Health

Whooping Cough Cases On Track For Highest Total Since 2010

Nov 11, 2013

The name makes it sound like an old-fashioned disease, but whooping cough cases are up. And state health officials are encouraging Ohioans to get booster shots.

The Ohio Department of Health says the highly contagious cough is one of the most commonly occurring, but vaccine-preventable, diseases in the United States. Whooping cough, also known as pertussis, is usually spread by coughing or sneezing.

It often starts with cold-like symptoms before turning into a persistent cough with spasms.

WYSO/Lewis Wallace

The federal health care marketplace, a key provision of the Affordable Care Act, opened for business Tuesday even in the midst of a government shutdown. But for groups doing outreach in Dayton, the first day was a slow one.

A crew of outreach workers stood around next to colorful tables in the parking lot of a health center Tuesday, chatting up passers-by and waiting for a mostly-absent news media to stop by.

The Federal health care Marketplace is set to open for business Tuesday, Oct. 1, and open enrollment will last for six months. Most people who can’t get employer insurance will be required to sign up for health plans under the Affordable Care Act, or pay a fee. But there’s still a lot of confusion about what exactly this will mean for the uninsured — about 1.5 million people in Ohio.

Flickr/vistavision

This week the Affordable Care Act has inspired congressional faceoffs, online poetry, and a reading of "Green Eggs and Ham" on the Senate floor. Meanwhile, the federal government is scrambling to get ready for the launch of the marketplace, where Ohio’s uninsured will shop for health plans.

The federal health care marketplace is set to open Oct. 1, and Ohio organizations are scrambling to prepare. Beginning Jan. 1, 2014, almost all Americans will be required to have health care either through an employer, through a private insurer, or through a state- or federally-run marketplace. The marketplaces will essentially be regulated online shopping centers where consumers can compare health plans and find out whether they qualify for federal subsidies.

Members of the Ohio Senate Committee on Medicaid, Health, and Human Services and other health professionals from around the state will be in Cincinnati Thursday to discuss how to improve Ohio’s infant mortality rate. 

A pool of mosquitoes has tested positive for the West Nile virus in a wooded area of a southwest Ohio park.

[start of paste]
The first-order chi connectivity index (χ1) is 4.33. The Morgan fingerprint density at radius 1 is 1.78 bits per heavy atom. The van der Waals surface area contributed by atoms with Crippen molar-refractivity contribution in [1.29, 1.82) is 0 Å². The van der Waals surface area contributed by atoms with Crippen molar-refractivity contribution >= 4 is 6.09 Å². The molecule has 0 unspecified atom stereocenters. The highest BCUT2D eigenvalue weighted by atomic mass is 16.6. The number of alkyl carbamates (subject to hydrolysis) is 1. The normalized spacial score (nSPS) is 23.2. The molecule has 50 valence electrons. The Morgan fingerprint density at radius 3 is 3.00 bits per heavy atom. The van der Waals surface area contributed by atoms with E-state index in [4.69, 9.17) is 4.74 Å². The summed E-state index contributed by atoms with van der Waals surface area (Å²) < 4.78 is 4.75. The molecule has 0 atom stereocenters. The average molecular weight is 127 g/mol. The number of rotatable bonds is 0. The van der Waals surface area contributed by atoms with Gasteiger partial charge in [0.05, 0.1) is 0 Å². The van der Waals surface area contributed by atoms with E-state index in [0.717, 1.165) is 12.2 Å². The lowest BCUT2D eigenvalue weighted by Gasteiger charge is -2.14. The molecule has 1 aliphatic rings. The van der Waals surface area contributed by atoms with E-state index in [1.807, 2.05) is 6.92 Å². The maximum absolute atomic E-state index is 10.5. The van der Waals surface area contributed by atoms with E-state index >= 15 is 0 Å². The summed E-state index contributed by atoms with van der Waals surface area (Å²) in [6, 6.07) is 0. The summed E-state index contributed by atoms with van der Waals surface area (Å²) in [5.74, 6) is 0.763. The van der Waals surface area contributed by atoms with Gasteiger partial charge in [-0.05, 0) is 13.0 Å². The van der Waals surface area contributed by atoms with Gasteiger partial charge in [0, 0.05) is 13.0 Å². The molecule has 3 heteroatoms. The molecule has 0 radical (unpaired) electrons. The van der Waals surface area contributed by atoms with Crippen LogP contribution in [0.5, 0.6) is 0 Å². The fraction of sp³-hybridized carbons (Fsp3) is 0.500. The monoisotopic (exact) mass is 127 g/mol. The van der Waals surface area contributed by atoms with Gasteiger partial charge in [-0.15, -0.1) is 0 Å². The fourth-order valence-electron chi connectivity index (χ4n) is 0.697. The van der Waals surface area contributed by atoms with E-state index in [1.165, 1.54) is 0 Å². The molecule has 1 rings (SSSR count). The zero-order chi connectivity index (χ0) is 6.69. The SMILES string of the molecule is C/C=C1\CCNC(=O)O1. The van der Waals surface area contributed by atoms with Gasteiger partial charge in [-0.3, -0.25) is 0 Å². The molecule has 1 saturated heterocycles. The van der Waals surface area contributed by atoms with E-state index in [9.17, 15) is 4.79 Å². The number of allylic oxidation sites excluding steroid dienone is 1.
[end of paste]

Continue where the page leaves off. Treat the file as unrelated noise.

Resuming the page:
A spokesman for Public Health-Dayton & Montgomery County says the recent test of mosquitoes in a wooded area at Dayton's Wegerzyn Gardens MetroPark was the first positive one in the region this season. Public Health planned to treat the area with insecticide.

The Dayton Daily News reports that Franklin County also had a mosquito pool test positive this summer in the Columbus area.

Ohio is the fourth worst in the nation for infant mortality and is second worst for black infant mortality. In Columbus yesterday, the state health department launched a program to aid 9 Ohio cities to work on lowering those rates. Dayton is among one of the cities chosen.

The head of Ohio's addictions agency plans to talk about new data showing state residents still dying from drug overdoses at record rates.

Orman Hall is director of the Ohio Department of Alcohol and Drug Addiction Services. He also will use a news conference Tuesday afternoon to push for addiction treatment and other health care services for all Ohioans.

Data released last week show the number of people who died of accidental overdoses jumped 14 percent in 2011 for a total of over 17 hundred overall deaths.

A former Ohio hospital worker has filed a lawsuit after she was fired for refusing to get a flu shot because she's vegan.

Sakile Chenzira was a longtime customer service representative at Cincinnati Chidlren's Hospital.  She was fired in December 2010 after refusing to get the shot because she doesn't believe in consuming any animal products.

The flu vaccine contains a small amount of egg protein.

Chenzira filed a lawsuit against the hospital in 2011 alleging religious discrimination and seeking a minimum of $650,000.  The case is now set for trial in July.

Pages